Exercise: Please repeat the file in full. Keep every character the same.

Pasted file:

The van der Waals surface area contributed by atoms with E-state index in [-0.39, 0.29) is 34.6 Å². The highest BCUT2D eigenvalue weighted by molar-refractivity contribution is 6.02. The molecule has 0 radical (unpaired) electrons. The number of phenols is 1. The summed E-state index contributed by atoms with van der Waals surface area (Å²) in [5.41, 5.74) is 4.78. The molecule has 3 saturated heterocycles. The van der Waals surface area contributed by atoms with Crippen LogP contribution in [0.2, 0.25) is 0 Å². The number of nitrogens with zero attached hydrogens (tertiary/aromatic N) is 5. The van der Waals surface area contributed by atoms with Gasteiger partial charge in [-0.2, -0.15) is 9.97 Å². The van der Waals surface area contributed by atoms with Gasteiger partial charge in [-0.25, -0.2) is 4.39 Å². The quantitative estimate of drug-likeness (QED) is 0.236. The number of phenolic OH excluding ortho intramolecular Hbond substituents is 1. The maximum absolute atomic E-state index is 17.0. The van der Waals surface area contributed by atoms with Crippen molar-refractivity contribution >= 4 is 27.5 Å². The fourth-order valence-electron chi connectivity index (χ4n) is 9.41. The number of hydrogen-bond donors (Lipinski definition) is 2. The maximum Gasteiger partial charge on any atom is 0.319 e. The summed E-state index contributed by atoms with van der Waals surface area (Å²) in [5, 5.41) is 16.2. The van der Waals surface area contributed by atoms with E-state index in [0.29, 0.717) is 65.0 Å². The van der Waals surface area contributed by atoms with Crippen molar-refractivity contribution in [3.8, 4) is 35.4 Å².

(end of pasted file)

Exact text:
The van der Waals surface area contributed by atoms with E-state index in [-0.39, 0.29) is 34.6 Å². The highest BCUT2D eigenvalue weighted by molar-refractivity contribution is 6.02. The molecule has 0 radical (unpaired) electrons. The number of phenols is 1. The summed E-state index contributed by atoms with van der Waals surface area (Å²) in [5.41, 5.74) is 4.78. The molecule has 3 saturated heterocycles. The van der Waals surface area contributed by atoms with Crippen LogP contribution in [0.2, 0.25) is 0 Å². The number of nitrogens with zero attached hydrogens (tertiary/aromatic N) is 5. The van der Waals surface area contributed by atoms with Gasteiger partial charge in [-0.2, -0.15) is 9.97 Å². The van der Waals surface area contributed by atoms with Gasteiger partial charge in [-0.25, -0.2) is 4.39 Å². The quantitative estimate of drug-likeness (QED) is 0.236. The number of phenolic OH excluding ortho intramolecular Hbond substituents is 1. The maximum absolute atomic E-state index is 17.0. The van der Waals surface area contributed by atoms with Crippen molar-refractivity contribution >= 4 is 27.5 Å². The fourth-order valence-electron chi connectivity index (χ4n) is 9.41. The number of hydrogen-bond donors (Lipinski definition) is 2. The maximum Gasteiger partial charge on any atom is 0.319 e. The summed E-state index contributed by atoms with van der Waals surface area (Å²) in [5, 5.41) is 16.2. The van der Waals surface area contributed by atoms with E-state index in [0.29, 0.717) is 65.0 Å². The van der Waals surface area contributed by atoms with Crippen molar-refractivity contribution in [3.8, 4) is 35.4 Å².